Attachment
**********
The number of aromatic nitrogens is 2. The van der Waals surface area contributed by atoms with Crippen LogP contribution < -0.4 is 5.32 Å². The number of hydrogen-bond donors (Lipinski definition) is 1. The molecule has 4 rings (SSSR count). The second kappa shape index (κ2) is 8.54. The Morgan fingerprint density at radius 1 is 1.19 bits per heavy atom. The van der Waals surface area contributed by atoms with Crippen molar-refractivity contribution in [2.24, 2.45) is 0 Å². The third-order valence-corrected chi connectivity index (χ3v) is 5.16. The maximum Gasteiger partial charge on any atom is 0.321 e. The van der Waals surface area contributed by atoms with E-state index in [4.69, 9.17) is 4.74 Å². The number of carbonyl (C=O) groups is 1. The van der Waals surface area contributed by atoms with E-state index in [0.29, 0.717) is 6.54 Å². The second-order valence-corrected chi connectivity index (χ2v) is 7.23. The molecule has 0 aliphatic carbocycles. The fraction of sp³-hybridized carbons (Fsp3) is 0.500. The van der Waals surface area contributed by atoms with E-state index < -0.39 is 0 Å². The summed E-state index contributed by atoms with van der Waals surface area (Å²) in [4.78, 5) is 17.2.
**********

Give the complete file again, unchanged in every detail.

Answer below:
The number of aromatic nitrogens is 2. The van der Waals surface area contributed by atoms with Crippen LogP contribution < -0.4 is 5.32 Å². The number of hydrogen-bond donors (Lipinski definition) is 1. The molecule has 4 rings (SSSR count). The second kappa shape index (κ2) is 8.54. The Morgan fingerprint density at radius 1 is 1.19 bits per heavy atom. The van der Waals surface area contributed by atoms with Crippen molar-refractivity contribution in [2.24, 2.45) is 0 Å². The third-order valence-corrected chi connectivity index (χ3v) is 5.16. The maximum Gasteiger partial charge on any atom is 0.321 e. The van der Waals surface area contributed by atoms with E-state index in [4.69, 9.17) is 4.74 Å². The number of carbonyl (C=O) groups is 1. The van der Waals surface area contributed by atoms with E-state index in [0.29, 0.717) is 6.54 Å². The second-order valence-corrected chi connectivity index (χ2v) is 7.23. The molecule has 0 aliphatic carbocycles. The fraction of sp³-hybridized carbons (Fsp3) is 0.500. The van der Waals surface area contributed by atoms with E-state index < -0.39 is 0 Å². The summed E-state index contributed by atoms with van der Waals surface area (Å²) in [4.78, 5) is 17.2.